You would be forgiven for thinking that “maximum continuous rated power”, a measure widely used in regulations, was an indication of the maximum amount of power that a particular motor can produce, but you should be suspicious of the “continuous rated” part of that description. The emission of expensive smoke is such a well-known failure mode in the electric motor world that a standard, EN60034, was developed to require the manufacturers of electric motors to declare a power “rating” at which their motor is thermally stable, i.e. it doesn’t heat up and emit smoke, when run continuously at said power. This is to stop unscrupulous motor manufacturers from selling a “250W” motor that can only reach that power by being driven with a higher voltage or current than it is able to accommodate without overheating. But that 250W rating is an arbitrary value that is nominated by the manufacturer, not an indication of the peak power the motor can achieve. In reality therefore, EAPC motors today could, if desired, already produce peak powers well in excess of 250W, and thus increasing that arbitrary limit to 500W will have no practical effect on the motors that are available on the market. Therefore we believe the question that should be asked is not, what arbitrary power limit should we apply, but why are we regulating continuous rated power at all?

To pedal or not to pedal 

The second proposal from the DfT is to allow the use of throttle assistance up to 15.5mph; here the rationale is that it could “help make EAPCs more accessible”. This includes for example enabling use of EAPCs as mobility aids by some disabled people, or supporting greater use by people who are less physically fit.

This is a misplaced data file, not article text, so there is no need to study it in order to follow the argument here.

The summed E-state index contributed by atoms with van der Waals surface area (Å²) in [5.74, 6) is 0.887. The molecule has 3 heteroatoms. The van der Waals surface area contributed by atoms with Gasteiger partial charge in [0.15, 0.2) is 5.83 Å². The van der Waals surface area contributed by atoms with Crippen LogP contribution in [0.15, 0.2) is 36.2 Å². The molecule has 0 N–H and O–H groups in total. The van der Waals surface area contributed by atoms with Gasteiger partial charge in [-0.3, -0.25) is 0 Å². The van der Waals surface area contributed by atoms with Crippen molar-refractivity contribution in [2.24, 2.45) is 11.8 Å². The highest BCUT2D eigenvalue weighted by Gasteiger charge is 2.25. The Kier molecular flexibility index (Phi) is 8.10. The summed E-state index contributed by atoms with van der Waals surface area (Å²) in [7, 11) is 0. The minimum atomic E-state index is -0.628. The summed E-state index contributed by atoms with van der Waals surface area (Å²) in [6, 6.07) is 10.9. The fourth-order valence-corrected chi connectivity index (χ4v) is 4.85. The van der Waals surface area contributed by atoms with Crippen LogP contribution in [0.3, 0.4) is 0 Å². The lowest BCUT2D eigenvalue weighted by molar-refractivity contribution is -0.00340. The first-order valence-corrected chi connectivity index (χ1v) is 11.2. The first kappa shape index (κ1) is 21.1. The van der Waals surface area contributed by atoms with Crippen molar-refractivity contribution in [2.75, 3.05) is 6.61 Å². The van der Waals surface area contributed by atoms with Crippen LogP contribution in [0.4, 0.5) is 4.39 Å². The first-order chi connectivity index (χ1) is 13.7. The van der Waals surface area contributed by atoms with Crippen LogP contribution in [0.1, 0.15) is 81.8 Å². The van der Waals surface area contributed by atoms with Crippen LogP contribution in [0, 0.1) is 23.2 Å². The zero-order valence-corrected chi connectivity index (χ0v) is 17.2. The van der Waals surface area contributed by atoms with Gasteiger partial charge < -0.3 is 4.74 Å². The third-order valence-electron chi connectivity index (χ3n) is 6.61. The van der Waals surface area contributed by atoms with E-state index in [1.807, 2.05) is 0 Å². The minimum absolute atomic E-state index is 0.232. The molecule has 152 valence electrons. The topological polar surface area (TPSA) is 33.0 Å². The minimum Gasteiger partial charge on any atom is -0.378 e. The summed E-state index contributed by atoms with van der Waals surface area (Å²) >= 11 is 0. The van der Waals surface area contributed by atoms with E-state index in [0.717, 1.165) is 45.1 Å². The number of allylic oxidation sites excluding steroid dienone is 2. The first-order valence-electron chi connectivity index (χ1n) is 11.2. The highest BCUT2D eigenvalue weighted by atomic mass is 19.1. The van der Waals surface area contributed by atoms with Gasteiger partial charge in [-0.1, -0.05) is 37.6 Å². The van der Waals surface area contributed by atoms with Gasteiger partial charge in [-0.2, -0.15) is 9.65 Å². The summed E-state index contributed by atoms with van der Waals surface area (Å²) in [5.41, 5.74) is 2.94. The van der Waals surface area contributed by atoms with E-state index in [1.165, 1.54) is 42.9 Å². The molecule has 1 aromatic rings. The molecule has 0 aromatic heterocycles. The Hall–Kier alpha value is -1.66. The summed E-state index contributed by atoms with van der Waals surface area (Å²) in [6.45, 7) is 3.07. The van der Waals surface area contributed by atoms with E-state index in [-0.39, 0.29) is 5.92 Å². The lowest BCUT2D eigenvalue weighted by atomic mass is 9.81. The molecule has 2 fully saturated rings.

Potential benefits to e-cargo bike riders are also suggested. In principle, we are supportive of allowing EAPCs to have throttle assistance up to 15.5mph – however, there is some potential for unintended consequences in doing this. One key challenge is with regards to enforcement – if the requirement to pedal at speeds above about 4mph is removed, then this could make it more difficult in future for the police to distinguish between EAPCs and mopeds, for example. Both would be throttle controlled and, visually, may look very similar, but one would have far less stringent technical and road user regulations (i.e. no requirement for a licence, helmet or insurance, and  allowed to be used in cycle lanes) and the other would be subject to motor vehicle regulations (i.e. mandatory licence, helmet and insurance, and not allowed in cycle lanes). This challenge is likely not insurmountable, but a solution needs to be considered alongside any proposed changes. 

Is there a better way?

We are strong advocates for micromobility, when designed, implemented and regulated in the right ways. In the Queen’s Speech in May 2022, the government announced their intention to create a new, low-speed, zero-emission vehicle (LZEV) category – independent from existing cycle and motor vehicle regulations,  creating a new regulatory home for ‘new’ vehicle types such as e-scooters and other forms of micromobility. We strongly encourage the government to press forward with these plans as we believe it is the best approach for creating new regulations which are fit-for-purpose for a range of innovative micromobility devices. This could in theory include, for example, EAPC-like machines with throttles. Our vision is for a flexible and proportionate approach to technical regulations that is performance-based by focusing on safety critical functions, and encourages innovation by enabling use of a range of low speed electric-powered devices with two, three, four (or more) wheels, with and without seats, and without a requirement for pedals. Arguably, this could lead to a similar enforcement challenge to that we have set out above – however, we believe it is far more efficient and effective to develop a clear and comprehensive set of regulations which consider such enforcement challenges (and other things) from the outset so that appropriate solutions can be developed, rather than ‘retrofitting’ individual changes into existing regulations in a piecemeal fashion.